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‘Neverita’ and ‘Crema Naranja:’ How This L.A. Latina Makes Space for Raza in Cannabis

Reserva De La Familia.

L.A. TACO is proud to partner with Humo to present the following feature. Humo is a Raza-owned cannabis company in California out to break generational prejudice against weed and educate people about its sustainable practices and ethical lifestyle.

Yield.

It’s the name of the game in the cannabis industry. Whether it’s growing strains that yield the most THC-heavy flowers, yielding to excessive state taxation, or yielding into the merger lane and waiting to enter an already heavily congested industry where 90% of it is dominated by white folks, mostly males.

For women of color, it can feel like there isn’t a lot of lanes left to merge into. But if Los Angeles has taught Susie Plascencia anything, it is that you sometimes have to be a nonconformist and blaze your own path (pun fully intended).

"Reserva de la Familia,” the newest line from her brand, Humo, symbolizes that; highlighting strains of cannabis that might not yield conventional quantities but produce quality buds so potent, stunning, and tasteful, they’re worth making space for. 

In addition to the diversity problem, cannabis businesses in California are either shutting down, moving out of state, or returning to the black market. According to a recent post by Cal Matters: Cultivators who can barely make ends meet are laying off employees, slashing expenses, or shutting down their farms. For many, the situation is verging on despair.”

There was a time when a pound of weed was sold from $2,200 - $2,800, but today’s growers are lucky to get $400. 

Photo by Memo Torres for L.A. Taco
Photo by Memo Torres for L.A. Taco

You can almost taste the industry’s stress in today’s buds as growers prioritize cost-cutting methods and increasing overall yield, while compromising product quality and the overall experience. It’s become challenging to find a cannabis product that doesn’t induce a foggy high or finish with a weed hangover. The chemicals, fertilizers, and stresses the plants has to endure to reach profitability are ruining everyone’s high.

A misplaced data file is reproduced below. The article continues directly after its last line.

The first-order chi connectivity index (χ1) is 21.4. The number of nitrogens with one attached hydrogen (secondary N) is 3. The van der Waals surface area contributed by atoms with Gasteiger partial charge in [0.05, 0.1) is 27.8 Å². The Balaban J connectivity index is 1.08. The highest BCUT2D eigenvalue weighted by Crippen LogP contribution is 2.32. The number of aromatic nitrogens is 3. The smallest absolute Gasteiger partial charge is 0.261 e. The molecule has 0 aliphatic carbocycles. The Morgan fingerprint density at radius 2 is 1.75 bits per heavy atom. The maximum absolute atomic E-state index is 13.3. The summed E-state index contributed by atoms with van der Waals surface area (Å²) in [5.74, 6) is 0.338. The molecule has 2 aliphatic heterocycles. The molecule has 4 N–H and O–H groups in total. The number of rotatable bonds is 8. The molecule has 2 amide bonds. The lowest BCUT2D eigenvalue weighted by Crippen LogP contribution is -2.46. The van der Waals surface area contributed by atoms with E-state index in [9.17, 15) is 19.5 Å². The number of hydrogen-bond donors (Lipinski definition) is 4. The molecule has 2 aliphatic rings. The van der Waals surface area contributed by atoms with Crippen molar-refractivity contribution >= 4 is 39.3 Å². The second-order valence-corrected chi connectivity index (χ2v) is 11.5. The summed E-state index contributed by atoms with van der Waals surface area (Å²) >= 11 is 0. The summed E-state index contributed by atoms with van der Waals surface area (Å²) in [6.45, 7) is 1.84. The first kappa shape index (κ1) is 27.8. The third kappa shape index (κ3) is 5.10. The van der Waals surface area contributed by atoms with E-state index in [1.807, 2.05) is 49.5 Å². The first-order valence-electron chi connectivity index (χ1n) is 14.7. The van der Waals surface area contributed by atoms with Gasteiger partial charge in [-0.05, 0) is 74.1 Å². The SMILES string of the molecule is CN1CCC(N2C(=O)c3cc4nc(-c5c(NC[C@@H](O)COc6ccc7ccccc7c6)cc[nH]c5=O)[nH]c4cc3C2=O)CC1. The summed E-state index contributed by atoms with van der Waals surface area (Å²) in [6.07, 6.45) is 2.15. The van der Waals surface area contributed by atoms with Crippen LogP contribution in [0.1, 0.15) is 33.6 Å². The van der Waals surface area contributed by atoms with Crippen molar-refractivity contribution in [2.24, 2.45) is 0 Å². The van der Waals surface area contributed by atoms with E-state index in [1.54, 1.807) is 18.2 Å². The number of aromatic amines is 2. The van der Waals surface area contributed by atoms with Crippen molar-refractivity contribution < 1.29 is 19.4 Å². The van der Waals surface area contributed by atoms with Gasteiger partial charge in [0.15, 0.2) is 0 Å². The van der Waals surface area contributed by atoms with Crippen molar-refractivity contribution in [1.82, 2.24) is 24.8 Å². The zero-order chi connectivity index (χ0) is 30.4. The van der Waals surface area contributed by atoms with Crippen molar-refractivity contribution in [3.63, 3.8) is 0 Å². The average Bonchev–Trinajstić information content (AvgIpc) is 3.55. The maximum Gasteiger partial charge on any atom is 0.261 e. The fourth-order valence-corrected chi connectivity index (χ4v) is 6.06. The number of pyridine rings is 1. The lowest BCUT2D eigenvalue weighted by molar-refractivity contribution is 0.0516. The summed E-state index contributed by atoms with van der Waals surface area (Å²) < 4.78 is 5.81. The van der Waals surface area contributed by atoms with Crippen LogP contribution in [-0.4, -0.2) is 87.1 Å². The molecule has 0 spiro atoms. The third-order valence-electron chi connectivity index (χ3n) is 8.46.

Susie Plascencia, Humo's Former Brand Partner. Photo by Ben Lalande.
Jesus Burrola, CEO: Photo by Ben Lalande.

So how does a Latina break into today’s cannabis space, let alone in today’s hostile business climate, and create a space for Raza in cannabis? For Plascencia, the goal was to create jobs that benefit the people who were most victimized by the War on Drugs.

In California, only 3.2% of the industry is Latino-owned, and most of those businesses are either dispensaries, CBD brands, or creams and oils. Others make paraphernalia, of which Plascencia is already one of that 3.2%, leading with her bong brand, MOTA Glass. Only a handful of actual growers are owned and operated by Raza.

The answer lay with Posibl, a Mexican-owned and operated cannabis nursery in Salinas, California, whose owner and investors are from the city of Hermosillo in the state of Sonora, Mexico. Posibl, an outside player from Mexico, experimented with an innovative approach to growing flowers.

It began by analyzing the two common approaches to growing weed in California. Outdoor farms are favored in Northern California, where open land is abundant, and the sunshine contributes to great-tasting flowers and low electricity bills. Still, cloudy days and colder months will affect yield quantities. In larger cities like Los Angeles, it’s all about indoor growing, with temperature-controlled climates, CO2 boosters, and grow lights maintained with a fixed schedule that may result in a high yield, but with the added cost of buzz-killing bills.

Photo by Memo Torres for L.A. TACO.
Photo by Memo Torres for L.A. TACO.

Posibl looked at these methods and asked, "Why not merge the best of both?"